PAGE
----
Your 10 year old might love the Meta Quest headset. with your permission.
Meta announced last week that it allowed parents to create MetaQuest accounts for their children between the ages of 10 and 12, removing the previous 13+ age requirement. These parent-controlled accounts require preteens to obtain parental permission before they can download the app or accept follow requests, Mehta said.
Parent-controlled meta accounts allow parents to create screen time limits. Parents can also see what their child sees when using the Quest headset with the cast feature that projects her child’s VR experience onto a phone or TV.
Mehta said the company doesn’t use preteen data to target ads, but collects data to “deliver age-appropriate experiences.”
Parents can choose whether Meta analyzes their child’s data to create such experiences, and when an account is deleted, all data associated with their child’s account will also be deleted.
not yet, Meta collects data Information about children ages 10-12, such as location information and photos and audio content we receive from the child’s device. Parents must consent to Meta’s collection of this information in order to comply with U.S. child privacy laws.
Meta’s open-world VR experience, Meta Horizon Worlds, is still not available to children under the age of 13 to reduce the chance of coming into contact with predators.
However, it is unclear how prolonged exposure to VR affects the developing eyes and brains of preteens, and these eyes and brains continue to develop until they reach their mid-to-late 20s. .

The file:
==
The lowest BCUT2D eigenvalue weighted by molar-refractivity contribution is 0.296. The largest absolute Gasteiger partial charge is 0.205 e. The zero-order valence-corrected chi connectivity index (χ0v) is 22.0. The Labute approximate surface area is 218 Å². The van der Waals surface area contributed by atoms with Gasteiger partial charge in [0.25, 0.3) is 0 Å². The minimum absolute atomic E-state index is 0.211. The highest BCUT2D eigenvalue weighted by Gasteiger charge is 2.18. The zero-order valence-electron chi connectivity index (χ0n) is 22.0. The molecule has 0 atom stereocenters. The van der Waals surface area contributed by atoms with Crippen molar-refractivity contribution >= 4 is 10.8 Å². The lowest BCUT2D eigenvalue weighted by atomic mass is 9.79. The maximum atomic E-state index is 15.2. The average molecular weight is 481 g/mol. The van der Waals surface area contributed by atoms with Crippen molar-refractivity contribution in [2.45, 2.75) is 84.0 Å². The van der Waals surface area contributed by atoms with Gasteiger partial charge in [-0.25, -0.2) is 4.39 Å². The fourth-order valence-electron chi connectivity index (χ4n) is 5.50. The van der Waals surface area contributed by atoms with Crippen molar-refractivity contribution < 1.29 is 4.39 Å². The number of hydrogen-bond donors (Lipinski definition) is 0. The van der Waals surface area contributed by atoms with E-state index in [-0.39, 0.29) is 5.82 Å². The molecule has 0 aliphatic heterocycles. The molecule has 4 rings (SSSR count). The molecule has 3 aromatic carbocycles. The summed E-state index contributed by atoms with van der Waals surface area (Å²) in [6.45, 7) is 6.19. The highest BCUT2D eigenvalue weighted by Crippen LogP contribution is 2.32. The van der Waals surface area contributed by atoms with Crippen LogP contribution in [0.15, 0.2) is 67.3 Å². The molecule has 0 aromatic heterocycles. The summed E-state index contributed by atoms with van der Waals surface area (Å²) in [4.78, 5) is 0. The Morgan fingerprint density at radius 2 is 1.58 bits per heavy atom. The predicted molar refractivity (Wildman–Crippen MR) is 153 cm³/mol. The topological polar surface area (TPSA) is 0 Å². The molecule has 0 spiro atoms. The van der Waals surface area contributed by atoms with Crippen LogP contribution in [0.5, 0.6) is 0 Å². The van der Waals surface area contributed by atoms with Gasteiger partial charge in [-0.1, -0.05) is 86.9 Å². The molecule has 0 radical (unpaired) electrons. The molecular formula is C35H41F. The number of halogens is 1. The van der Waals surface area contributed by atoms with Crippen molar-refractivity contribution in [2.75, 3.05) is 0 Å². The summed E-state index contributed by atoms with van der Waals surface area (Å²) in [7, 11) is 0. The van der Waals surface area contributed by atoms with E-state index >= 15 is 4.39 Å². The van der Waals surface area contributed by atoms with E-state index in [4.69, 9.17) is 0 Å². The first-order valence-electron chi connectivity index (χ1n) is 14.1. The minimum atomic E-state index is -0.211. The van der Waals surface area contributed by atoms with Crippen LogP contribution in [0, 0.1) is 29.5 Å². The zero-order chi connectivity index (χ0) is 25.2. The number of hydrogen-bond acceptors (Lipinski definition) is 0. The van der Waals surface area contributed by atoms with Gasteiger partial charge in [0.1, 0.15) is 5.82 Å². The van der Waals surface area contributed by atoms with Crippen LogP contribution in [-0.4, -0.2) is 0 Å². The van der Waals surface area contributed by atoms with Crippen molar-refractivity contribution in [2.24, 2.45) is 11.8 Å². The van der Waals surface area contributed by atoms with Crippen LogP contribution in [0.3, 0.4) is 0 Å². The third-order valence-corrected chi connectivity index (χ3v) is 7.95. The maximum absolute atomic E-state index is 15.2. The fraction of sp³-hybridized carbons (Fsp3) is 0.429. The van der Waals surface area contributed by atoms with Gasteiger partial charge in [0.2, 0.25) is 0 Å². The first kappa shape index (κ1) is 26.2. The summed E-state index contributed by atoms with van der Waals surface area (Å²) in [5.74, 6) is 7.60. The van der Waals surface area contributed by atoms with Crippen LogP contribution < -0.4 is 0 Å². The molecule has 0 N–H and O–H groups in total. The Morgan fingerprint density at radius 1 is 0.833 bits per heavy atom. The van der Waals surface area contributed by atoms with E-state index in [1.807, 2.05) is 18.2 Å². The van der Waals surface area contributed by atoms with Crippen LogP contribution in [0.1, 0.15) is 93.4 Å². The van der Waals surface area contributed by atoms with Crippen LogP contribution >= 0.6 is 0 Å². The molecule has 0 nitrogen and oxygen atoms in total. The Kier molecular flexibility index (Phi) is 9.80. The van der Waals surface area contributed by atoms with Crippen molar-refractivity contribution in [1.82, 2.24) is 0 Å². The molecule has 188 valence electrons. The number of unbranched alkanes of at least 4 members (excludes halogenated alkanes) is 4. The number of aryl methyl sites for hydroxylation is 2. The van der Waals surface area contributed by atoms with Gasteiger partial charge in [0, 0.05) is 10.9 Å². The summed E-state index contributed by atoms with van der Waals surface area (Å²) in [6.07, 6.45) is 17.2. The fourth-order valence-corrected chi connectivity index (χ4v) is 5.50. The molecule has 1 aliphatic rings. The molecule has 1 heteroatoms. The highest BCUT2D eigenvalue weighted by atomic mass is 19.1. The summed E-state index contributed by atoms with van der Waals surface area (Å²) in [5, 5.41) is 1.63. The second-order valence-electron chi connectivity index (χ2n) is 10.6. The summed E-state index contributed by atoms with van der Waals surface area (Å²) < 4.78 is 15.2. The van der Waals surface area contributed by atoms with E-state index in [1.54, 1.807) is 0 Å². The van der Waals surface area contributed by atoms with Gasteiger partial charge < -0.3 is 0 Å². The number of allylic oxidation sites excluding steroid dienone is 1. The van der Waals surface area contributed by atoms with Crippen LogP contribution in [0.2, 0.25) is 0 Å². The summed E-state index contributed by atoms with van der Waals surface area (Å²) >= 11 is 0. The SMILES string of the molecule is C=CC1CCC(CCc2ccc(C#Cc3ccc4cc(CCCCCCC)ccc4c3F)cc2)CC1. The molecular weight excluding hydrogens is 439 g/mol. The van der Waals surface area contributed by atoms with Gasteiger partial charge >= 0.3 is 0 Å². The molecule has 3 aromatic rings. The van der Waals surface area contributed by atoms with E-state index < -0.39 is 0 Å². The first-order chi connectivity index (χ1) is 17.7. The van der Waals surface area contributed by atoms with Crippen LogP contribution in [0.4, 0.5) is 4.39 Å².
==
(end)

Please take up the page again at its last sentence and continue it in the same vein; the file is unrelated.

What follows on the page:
Meta’s Oculus Safety Center recommends that children under the age of 13 not use the Meta VR system, as “younger children are at greater risk of injury and adverse effects than older users.”
Last month, the U.S. Surgeon General released recommendations detailing how long-term social media use can affect the mental health and social development of preschoolers. The same advisory says that prolonged use of smartphones can affect the physical health of children under the age of 10 and pose a “significant risk” to this age group.
This recommendation is based on a lack of data to fully understand how social media and smartphone use adversely affect preteens, and research on the harm that widespread use of VR can cause. admits even less.
But as generative AI took over, the tech industry turned its attention away from the metaverse and invested in new technologies. Even Meta CEO Mark Zuckerberg AI technology should take precedence over metaverse development.
So if the Metaverse isn’t what we imagined, why should kids be interested? social media today says Opening up the Metaverse and encouraging kids to head-up gear could be a long-term business move for Meta.
Kids today are addicted to games like Roblox, Fortnite, Minecraft, and other open-world, customizable universes. Meta recognizes that adults are not its target audience, and may have greater success in bringing VR-based games and social connections into the next generation.
https://www.zdnet.com/article/meta-lowered-the-age-limit-for-quest-accounts-are-these-kids-too-young-for-exploring-vr/#ftag=RSSbaffb68 Meta has lowered the age limit for Quest accounts. Are these kids too young to experience VR?